Specialists in science communication are increasingly in demand. Graduates of the programme will discover numerous career opportunities in industry, government, non-governmental agencies, universities, consultancy and media and research institutes. Communication specialists may also work as independent external consultants. Or you will become a researcher in the domain of science communication.
- Science Communication Manager: communication managers are charged with the control, direction and coordination of the communication processes within and from companies and organisations. They may be involved in planning future marketing actions and constructing and maintaining corporate images. Which becomes much more important in the high tech industry and research institutes world wide.
- Science Communication Officer / Advisor: science communication officers working in the private and public sector provide information to the press and various stakeholders about scientific developments within their companies and devise strategies to communicate their firms’ messages to a range of target audiences.
The science attachés are quite a specific kind of science communication specialists. See website.
- External Science Communication Advisor: External advisors provide advice on communication to industry, government, media, and non-governmental organizations. Many of these organisations are looking for experts who have a thorough understanding of science and technology processes as well as an understanding of how to effectively communicate about technical issues to their various target audiences.
- Science Communication Coach/Trainer: science communication coaches support, coach and train employees to get their message across. There are opportunities to work within a corporate environment or as independent consultants and service providers.
- Science Journalist: science journalists are engaged in the reporting of important developments in science and technology for both general interest newspapers, TV, Radio magazines, electronic media and other information outlets, as well as specialist journals and websites geared to specific target groups. Or even become an author of popular science books!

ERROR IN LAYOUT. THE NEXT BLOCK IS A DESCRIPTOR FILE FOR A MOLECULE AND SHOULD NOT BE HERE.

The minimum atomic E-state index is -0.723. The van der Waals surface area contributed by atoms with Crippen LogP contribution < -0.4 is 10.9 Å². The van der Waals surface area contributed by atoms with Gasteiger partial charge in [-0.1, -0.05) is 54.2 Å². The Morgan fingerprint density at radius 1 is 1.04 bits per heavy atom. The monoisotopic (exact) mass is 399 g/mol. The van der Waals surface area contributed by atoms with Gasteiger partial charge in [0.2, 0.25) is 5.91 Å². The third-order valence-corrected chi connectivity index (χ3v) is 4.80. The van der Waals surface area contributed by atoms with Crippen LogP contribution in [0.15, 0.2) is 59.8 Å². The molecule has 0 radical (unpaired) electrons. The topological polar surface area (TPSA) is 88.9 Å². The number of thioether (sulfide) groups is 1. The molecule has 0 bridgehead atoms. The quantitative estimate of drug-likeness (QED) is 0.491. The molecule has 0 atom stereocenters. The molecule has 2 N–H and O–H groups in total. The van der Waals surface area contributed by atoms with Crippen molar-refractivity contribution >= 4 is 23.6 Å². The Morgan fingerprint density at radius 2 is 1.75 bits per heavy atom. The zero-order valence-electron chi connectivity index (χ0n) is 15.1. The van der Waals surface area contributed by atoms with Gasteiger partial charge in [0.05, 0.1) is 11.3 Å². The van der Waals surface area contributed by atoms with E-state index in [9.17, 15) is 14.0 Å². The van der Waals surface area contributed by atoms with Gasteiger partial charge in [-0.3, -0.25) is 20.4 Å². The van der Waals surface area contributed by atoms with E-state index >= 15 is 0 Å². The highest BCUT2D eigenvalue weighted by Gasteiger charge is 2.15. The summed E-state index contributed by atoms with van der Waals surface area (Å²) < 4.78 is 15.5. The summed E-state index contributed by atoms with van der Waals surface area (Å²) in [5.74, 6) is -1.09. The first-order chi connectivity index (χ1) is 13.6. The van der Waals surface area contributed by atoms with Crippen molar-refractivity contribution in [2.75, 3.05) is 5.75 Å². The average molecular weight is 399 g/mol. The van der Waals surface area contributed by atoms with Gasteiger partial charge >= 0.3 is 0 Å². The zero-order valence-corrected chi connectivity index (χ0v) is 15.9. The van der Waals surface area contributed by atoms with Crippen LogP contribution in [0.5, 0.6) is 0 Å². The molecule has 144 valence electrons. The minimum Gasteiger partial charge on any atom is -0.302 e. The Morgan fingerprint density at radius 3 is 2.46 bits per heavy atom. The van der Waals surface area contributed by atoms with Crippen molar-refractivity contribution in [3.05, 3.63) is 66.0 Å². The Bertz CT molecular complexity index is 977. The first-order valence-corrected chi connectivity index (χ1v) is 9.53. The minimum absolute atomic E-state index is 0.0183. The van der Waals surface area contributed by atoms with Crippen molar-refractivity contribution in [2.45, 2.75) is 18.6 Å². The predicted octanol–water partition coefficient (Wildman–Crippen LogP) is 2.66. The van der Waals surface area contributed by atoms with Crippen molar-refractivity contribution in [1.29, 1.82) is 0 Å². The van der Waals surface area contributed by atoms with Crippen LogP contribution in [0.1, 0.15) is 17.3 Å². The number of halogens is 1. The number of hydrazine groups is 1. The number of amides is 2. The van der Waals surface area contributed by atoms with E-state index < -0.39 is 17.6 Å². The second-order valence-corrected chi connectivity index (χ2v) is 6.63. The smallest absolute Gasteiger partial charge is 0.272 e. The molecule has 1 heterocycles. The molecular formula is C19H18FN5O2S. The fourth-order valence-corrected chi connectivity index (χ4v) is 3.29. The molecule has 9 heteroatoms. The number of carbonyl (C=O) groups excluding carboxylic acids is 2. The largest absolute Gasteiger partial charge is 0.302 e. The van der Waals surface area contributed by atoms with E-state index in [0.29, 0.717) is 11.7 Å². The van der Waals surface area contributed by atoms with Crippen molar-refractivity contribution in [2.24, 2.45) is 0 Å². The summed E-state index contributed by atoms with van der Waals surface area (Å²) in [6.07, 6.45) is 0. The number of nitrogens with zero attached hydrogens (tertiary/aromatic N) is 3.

- Science Communication Researcher: science communication research at Delft University focuses on how to design communication processes. One of our objectives is to provide communication experts in science communication with instruments to optimise their communication processes, and to bridge the gap between theory and practice. This provides in quite a unique position in the science communication research domain. The Delft research is of course embedded in an national and international group of science communication researchers.
- Universities; TU Delft, Zurich, MIT or Imperial
- Academic hospitals; Erasmus MC, LUMC
- Industry; Shell, NASA, DSM
- Governmental organisations;
- Research institutes; TNO, Rathenau, Observa (It.)
- Media; Noorderlicht: 'De Kennis van Nu'
Frank Nuijens | WTC advisor
‘As a scientific and communication adviser, you have a strategic position within the organisation. Finding support within other organisations and companies is enormously important. But simply expounding theories and ideas won’t get you anywhere. You have to be good at passing on real knowledge in the interests of achieving a variety of goals’.